Kentucky's victims of crime are asking for the Bluegrass's help.
Checking "yes" on your ballot will give them more constitutional rights when it comes to their attackers.
It would put the national Marsy's Law into place in Kentucky, giving victims a sense of security by alerting them to what happens behind courtroom doors.
This isn't the first time voters are seeing this measure on the ballot. The amendment, seen on ballots this year as Amendement 1, actually passed in 2018, but it was overturned by the Kentucky Supreme Court because it was determined the wording wasn't specific enough for voters to make an informed decision.
Now, it's back on the ballot and this time, the full text is laid out for voters to read.
Jay Randolph and his wife founded The Chloe Randolph Organization in memory of their daughter who was killed by her husband in 2019.
The Henderson father said when the Commonwealth Attorney's Office determined the man wasn't eligible for a life sentence, he wasn't notified of that decision.
"It would have been nice if I had gotten a call or something," he said. "I was told that anything they did was out of respect for my family because they didn't have to tell me."
That's because Kentucky is currently one of 15 states that doesn't require victims be notified of changes.
"Marsy's Law will make it to where victims have rights," Randolph said. "You have the right to notification of anything -- trial, bond, early release, parole, anything like that."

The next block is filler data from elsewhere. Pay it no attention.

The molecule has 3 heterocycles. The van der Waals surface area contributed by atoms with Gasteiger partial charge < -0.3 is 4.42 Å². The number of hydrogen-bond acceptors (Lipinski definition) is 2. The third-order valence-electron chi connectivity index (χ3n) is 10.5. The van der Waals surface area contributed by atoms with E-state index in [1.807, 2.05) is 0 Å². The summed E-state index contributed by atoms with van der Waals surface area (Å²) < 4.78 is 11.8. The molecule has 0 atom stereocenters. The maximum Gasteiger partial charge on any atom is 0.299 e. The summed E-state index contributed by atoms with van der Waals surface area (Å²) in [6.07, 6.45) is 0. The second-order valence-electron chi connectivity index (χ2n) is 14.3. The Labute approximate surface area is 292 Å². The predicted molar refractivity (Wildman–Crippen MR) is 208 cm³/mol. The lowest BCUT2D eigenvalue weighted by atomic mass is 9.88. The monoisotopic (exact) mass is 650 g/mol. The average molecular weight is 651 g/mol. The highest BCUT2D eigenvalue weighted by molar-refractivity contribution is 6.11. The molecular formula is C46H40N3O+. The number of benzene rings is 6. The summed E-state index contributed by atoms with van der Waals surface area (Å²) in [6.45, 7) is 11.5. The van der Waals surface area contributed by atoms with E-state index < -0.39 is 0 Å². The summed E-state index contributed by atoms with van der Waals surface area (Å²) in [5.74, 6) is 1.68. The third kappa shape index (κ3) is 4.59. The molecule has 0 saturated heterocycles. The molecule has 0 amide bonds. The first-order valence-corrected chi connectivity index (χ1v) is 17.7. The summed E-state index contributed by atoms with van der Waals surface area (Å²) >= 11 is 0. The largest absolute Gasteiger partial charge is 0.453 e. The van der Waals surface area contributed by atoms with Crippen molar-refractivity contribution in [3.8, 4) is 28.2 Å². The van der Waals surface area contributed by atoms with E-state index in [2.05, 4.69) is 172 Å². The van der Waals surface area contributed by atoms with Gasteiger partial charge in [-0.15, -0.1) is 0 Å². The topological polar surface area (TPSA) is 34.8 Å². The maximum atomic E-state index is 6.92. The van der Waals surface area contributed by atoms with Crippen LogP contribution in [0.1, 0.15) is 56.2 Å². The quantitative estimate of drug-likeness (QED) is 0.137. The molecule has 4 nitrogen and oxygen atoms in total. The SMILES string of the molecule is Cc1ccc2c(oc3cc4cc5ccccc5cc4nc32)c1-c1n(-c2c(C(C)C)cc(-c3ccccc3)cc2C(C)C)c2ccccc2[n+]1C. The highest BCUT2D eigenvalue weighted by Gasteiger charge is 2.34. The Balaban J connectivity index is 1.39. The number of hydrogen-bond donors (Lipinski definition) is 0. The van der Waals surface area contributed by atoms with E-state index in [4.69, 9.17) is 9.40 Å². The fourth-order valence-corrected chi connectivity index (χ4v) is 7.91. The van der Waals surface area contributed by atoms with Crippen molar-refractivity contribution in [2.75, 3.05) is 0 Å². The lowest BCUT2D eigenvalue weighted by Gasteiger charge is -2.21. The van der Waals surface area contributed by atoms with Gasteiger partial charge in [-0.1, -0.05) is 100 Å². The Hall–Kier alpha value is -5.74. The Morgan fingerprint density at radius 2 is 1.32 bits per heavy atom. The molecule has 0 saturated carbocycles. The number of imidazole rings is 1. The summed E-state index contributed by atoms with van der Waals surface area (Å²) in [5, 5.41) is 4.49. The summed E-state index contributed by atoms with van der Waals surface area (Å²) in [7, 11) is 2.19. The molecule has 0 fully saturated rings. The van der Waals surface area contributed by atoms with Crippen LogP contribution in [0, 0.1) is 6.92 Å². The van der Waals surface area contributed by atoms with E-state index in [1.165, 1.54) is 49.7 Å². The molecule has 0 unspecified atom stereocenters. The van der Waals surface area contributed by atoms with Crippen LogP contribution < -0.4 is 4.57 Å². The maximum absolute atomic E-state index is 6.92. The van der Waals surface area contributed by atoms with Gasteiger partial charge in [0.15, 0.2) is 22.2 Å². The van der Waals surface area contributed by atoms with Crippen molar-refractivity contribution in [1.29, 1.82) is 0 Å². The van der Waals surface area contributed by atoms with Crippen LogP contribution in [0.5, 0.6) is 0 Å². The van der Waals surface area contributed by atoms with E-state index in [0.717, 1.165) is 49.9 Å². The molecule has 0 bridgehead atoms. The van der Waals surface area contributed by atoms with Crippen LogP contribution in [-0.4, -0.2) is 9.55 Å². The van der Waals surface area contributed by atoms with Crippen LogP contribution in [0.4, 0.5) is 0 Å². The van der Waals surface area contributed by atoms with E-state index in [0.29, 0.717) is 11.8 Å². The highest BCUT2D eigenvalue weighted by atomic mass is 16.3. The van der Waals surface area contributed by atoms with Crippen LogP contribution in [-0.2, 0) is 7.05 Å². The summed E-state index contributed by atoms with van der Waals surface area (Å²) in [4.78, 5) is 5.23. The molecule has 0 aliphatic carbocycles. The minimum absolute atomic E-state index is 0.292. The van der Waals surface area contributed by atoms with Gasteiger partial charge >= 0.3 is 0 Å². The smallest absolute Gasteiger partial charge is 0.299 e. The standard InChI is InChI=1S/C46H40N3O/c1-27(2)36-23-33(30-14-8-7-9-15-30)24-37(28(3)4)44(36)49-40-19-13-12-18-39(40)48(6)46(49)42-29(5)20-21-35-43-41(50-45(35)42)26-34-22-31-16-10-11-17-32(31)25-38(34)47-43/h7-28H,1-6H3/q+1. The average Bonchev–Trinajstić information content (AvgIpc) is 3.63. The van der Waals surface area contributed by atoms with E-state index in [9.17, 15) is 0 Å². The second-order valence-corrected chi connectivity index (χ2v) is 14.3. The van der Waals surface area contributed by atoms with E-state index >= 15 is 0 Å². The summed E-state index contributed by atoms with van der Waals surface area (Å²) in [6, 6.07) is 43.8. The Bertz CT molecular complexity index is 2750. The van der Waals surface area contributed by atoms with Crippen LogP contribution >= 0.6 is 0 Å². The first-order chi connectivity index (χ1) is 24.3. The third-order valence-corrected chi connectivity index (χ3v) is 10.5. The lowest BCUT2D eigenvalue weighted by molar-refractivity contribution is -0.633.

But it isn't so cut and dry.
Henderson County Attorney Steve Gold points to those who don't support the amendment. He said many argue those rights already exist.
"That most of the rights are already in the state law," he said. "They feel that if there are concerns with that then they should just enforce the state law."
But he also argued for those who do support it.
"On the pro side, it senda a strong, symbolic message that the state is in support of victims of crime," Gold said. "It elevates a victim's right from a legal right to a constitutional right."
Randolph said despite these concerns, voting "yes" on Amendment 1 is the right choice.
"Marsy's Law is a common sense law in the state of Kentucky that gives victims rights," he said. "Whether people want to say it's statutory or not, we don't have those rights, and that's what we need."
Both Randolph and the Henderson County Attorney agree that there's a lot to consider with Marsy's Law, so if you haven't already cast your ballot, be sure to read up on the law and decide for yourself if you will be voting "yes" or "no" on Amendment 1.
You can read more information on the amedment here.